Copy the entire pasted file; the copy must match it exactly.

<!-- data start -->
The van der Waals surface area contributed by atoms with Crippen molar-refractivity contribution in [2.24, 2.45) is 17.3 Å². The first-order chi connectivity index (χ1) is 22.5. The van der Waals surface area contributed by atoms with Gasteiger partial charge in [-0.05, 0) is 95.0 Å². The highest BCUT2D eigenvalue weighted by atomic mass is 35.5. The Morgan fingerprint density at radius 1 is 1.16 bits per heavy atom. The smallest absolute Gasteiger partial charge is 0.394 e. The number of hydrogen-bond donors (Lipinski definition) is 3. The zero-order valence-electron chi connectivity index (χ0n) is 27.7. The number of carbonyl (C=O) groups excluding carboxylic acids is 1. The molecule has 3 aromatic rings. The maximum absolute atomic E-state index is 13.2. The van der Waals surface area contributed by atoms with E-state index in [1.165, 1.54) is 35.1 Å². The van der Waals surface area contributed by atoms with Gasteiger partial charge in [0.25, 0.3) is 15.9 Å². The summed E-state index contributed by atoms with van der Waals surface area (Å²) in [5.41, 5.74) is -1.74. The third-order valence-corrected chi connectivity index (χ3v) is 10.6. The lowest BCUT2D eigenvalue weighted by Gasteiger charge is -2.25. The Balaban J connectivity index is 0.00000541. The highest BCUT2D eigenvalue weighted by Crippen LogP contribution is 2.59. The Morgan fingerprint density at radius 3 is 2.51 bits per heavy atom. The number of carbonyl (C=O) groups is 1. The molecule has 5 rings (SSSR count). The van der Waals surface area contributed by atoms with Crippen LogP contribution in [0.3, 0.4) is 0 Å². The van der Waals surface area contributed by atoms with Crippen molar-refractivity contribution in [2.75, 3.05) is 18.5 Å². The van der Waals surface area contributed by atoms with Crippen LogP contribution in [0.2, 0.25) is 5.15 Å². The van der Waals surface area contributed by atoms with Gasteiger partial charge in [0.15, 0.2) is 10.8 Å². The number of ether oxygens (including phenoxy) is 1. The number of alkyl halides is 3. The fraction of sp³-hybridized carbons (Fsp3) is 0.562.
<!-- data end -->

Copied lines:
The van der Waals surface area contributed by atoms with Crippen molar-refractivity contribution in [2.24, 2.45) is 17.3 Å². The first-order chi connectivity index (χ1) is 22.5. The van der Waals surface area contributed by atoms with Gasteiger partial charge in [-0.05, 0) is 95.0 Å². The highest BCUT2D eigenvalue weighted by atomic mass is 35.5. The Morgan fingerprint density at radius 1 is 1.16 bits per heavy atom. The smallest absolute Gasteiger partial charge is 0.394 e. The number of hydrogen-bond donors (Lipinski definition) is 3. The zero-order valence-electron chi connectivity index (χ0n) is 27.7. The number of carbonyl (C=O) groups excluding carboxylic acids is 1. The molecule has 3 aromatic rings. The maximum absolute atomic E-state index is 13.2. The van der Waals surface area contributed by atoms with E-state index in [1.165, 1.54) is 35.1 Å². The van der Waals surface area contributed by atoms with Gasteiger partial charge in [0.25, 0.3) is 15.9 Å². The summed E-state index contributed by atoms with van der Waals surface area (Å²) in [5.41, 5.74) is -1.74. The third-order valence-corrected chi connectivity index (χ3v) is 10.6. The lowest BCUT2D eigenvalue weighted by Gasteiger charge is -2.25. The Balaban J connectivity index is 0.00000541. The highest BCUT2D eigenvalue weighted by Crippen LogP contribution is 2.59. The Morgan fingerprint density at radius 3 is 2.51 bits per heavy atom. The number of carbonyl (C=O) groups is 1. The molecule has 5 rings (SSSR count). The van der Waals surface area contributed by atoms with Crippen LogP contribution in [0.3, 0.4) is 0 Å². The van der Waals surface area contributed by atoms with Crippen molar-refractivity contribution in [2.75, 3.05) is 18.5 Å². The van der Waals surface area contributed by atoms with Crippen LogP contribution in [0.2, 0.25) is 5.15 Å². The van der Waals surface area contributed by atoms with Gasteiger partial charge in [0.15, 0.2) is 10.8 Å². The number of ether oxygens (including phenoxy) is 1. The number of alkyl halides is 3. The fraction of sp³-hybridized carbons (Fsp3) is 0.562.